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Old 08-26-2017, 09:31 AM
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Snowflake Snowflake is offline
 
Join Date: Oct 2009
Location: Victoria, BC, Canada
Posts: 3,154
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Quote:
Originally Posted by Tommycat View Post
But which does create the most drag with a damaged engine? (No power)
A freewheeling prop...or one that's stuck in one position?
We did the math in University to figure this out, and then I tried it in flight after I got my license and verified it... On a Cessna 150 with a metal prop, and a homebuilt with a wooden prop.

A windmilling, fixed-pitch prop creates about the same drag as a flat disk the same diameter as the prop circle. A stopped prop creates the same drag as a 2x6 the length of your prop. The difference *is* significant, so if you can get it stopped, you'll be better off.

However: Unless you have a wood prop, or maybe composite, it'll be hard to get it to stop turning. A wood prop will stop with only a little loading via pitching up. The metal prop on the Cessna took a very high deck angle and low speed to get the blades to stop moving.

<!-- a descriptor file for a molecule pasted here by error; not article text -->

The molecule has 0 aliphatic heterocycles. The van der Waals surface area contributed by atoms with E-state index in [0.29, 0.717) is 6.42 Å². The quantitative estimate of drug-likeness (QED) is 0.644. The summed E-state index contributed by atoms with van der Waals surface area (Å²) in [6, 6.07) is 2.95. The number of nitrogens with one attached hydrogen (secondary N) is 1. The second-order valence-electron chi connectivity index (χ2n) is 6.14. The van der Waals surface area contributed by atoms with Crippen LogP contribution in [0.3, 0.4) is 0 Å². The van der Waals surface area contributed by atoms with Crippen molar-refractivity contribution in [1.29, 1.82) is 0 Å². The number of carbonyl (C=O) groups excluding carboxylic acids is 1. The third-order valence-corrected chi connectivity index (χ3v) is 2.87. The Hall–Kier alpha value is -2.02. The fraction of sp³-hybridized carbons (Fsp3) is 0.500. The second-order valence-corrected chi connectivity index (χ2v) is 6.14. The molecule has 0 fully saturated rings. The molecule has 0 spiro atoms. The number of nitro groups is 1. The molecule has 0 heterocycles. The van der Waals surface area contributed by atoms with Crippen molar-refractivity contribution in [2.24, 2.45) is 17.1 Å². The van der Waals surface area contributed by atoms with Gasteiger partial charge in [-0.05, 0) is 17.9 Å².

Once it's stopped, you have to rely on engine compression keeping it there. If you've blown a cylinder, or cracked a shaft, and have little or no compression available, you *can't* stop it. If you have a constant speed prop that's gone to coarse pitch, it'll be hard to keep it there as well. And if you get your RV up over 100mph or so in the descent, it's likely that airflow over the blades will start it spinning again.

So yes, there are benefits to stopping it, but there are a lot of practical limitations that might make it not worthwhile.
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Rob Prior
1996 RV-6 "Tweety" C-FRBP (formerly N196RV)
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